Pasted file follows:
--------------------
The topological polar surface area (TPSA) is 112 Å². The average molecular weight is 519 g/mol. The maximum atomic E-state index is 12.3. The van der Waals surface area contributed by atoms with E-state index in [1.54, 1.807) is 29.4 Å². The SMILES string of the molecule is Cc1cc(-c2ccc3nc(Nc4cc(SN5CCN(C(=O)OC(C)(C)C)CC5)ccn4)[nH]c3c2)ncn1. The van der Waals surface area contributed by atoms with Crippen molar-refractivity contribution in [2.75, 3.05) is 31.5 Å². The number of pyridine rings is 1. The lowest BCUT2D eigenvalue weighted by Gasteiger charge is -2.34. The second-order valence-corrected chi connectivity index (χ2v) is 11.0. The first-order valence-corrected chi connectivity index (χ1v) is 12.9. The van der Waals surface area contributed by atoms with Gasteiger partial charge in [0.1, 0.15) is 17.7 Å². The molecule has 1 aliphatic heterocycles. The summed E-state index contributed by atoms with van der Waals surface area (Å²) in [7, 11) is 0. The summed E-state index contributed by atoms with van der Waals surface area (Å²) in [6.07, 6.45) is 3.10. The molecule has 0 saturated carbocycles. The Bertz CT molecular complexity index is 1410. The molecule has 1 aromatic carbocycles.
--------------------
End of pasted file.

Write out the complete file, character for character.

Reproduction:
The topological polar surface area (TPSA) is 112 Å². The average molecular weight is 519 g/mol. The maximum atomic E-state index is 12.3. The van der Waals surface area contributed by atoms with E-state index in [1.54, 1.807) is 29.4 Å². The SMILES string of the molecule is Cc1cc(-c2ccc3nc(Nc4cc(SN5CCN(C(=O)OC(C)(C)C)CC5)ccn4)[nH]c3c2)ncn1. The van der Waals surface area contributed by atoms with Crippen molar-refractivity contribution in [2.75, 3.05) is 31.5 Å². The number of pyridine rings is 1. The lowest BCUT2D eigenvalue weighted by Gasteiger charge is -2.34. The second-order valence-corrected chi connectivity index (χ2v) is 11.0. The first-order valence-corrected chi connectivity index (χ1v) is 12.9. The van der Waals surface area contributed by atoms with Gasteiger partial charge in [0.1, 0.15) is 17.7 Å². The molecule has 1 aliphatic heterocycles. The summed E-state index contributed by atoms with van der Waals surface area (Å²) in [7, 11) is 0. The summed E-state index contributed by atoms with van der Waals surface area (Å²) in [6.07, 6.45) is 3.10. The molecule has 0 saturated carbocycles. The Bertz CT molecular complexity index is 1410. The molecule has 1 aromatic carbocycles.